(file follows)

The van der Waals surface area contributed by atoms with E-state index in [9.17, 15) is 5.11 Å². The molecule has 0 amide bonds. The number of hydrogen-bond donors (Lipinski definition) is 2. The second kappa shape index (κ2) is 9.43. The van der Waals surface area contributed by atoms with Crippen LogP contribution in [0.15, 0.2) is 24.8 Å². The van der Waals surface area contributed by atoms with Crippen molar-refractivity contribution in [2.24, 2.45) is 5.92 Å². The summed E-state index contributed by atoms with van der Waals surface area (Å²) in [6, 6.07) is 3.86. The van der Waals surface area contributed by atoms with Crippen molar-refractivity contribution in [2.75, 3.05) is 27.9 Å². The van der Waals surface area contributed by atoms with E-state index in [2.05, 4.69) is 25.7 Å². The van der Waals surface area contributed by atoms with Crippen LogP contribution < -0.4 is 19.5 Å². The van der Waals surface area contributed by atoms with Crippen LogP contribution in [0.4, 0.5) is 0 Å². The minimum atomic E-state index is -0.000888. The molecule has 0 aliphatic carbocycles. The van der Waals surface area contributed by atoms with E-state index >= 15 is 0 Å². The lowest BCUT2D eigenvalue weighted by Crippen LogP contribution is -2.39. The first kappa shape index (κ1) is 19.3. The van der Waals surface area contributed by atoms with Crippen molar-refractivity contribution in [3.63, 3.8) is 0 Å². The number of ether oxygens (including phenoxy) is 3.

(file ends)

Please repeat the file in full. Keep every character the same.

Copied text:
The van der Waals surface area contributed by atoms with E-state index in [9.17, 15) is 5.11 Å². The molecule has 0 amide bonds. The number of hydrogen-bond donors (Lipinski definition) is 2. The second kappa shape index (κ2) is 9.43. The van der Waals surface area contributed by atoms with Crippen LogP contribution in [0.15, 0.2) is 24.8 Å². The van der Waals surface area contributed by atoms with Crippen molar-refractivity contribution in [2.24, 2.45) is 5.92 Å². The summed E-state index contributed by atoms with van der Waals surface area (Å²) in [6, 6.07) is 3.86. The van der Waals surface area contributed by atoms with Crippen molar-refractivity contribution in [2.75, 3.05) is 27.9 Å². The van der Waals surface area contributed by atoms with E-state index in [2.05, 4.69) is 25.7 Å². The van der Waals surface area contributed by atoms with Crippen LogP contribution < -0.4 is 19.5 Å². The van der Waals surface area contributed by atoms with Crippen LogP contribution in [0.4, 0.5) is 0 Å². The minimum atomic E-state index is -0.000888. The molecule has 0 aliphatic carbocycles. The van der Waals surface area contributed by atoms with E-state index >= 15 is 0 Å². The lowest BCUT2D eigenvalue weighted by Crippen LogP contribution is -2.39. The first kappa shape index (κ1) is 19.3. The van der Waals surface area contributed by atoms with Crippen molar-refractivity contribution in [3.63, 3.8) is 0 Å². The number of ether oxygens (including phenoxy) is 3.